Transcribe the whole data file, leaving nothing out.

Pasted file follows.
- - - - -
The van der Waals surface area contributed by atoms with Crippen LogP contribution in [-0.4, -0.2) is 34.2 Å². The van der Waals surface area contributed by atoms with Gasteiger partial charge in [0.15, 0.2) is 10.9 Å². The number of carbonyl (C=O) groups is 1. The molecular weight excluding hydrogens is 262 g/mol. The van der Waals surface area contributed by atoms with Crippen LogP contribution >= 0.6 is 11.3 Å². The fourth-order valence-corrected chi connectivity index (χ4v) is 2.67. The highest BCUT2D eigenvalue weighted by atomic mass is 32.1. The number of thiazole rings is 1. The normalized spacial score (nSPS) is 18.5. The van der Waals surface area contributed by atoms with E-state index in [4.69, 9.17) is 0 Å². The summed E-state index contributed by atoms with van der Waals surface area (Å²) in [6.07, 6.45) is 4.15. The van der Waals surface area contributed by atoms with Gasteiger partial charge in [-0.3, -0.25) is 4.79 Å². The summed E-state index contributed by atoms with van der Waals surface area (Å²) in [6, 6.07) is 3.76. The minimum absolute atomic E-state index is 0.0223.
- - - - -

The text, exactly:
The van der Waals surface area contributed by atoms with Crippen LogP contribution in [-0.4, -0.2) is 34.2 Å². The van der Waals surface area contributed by atoms with Gasteiger partial charge in [0.15, 0.2) is 10.9 Å². The number of carbonyl (C=O) groups is 1. The molecular weight excluding hydrogens is 262 g/mol. The van der Waals surface area contributed by atoms with Crippen LogP contribution >= 0.6 is 11.3 Å². The fourth-order valence-corrected chi connectivity index (χ4v) is 2.67. The highest BCUT2D eigenvalue weighted by atomic mass is 32.1. The number of thiazole rings is 1. The normalized spacial score (nSPS) is 18.5. The van der Waals surface area contributed by atoms with E-state index in [4.69, 9.17) is 0 Å². The summed E-state index contributed by atoms with van der Waals surface area (Å²) in [6.07, 6.45) is 4.15. The van der Waals surface area contributed by atoms with Gasteiger partial charge in [-0.3, -0.25) is 4.79 Å². The summed E-state index contributed by atoms with van der Waals surface area (Å²) in [6, 6.07) is 3.76. The minimum absolute atomic E-state index is 0.0223.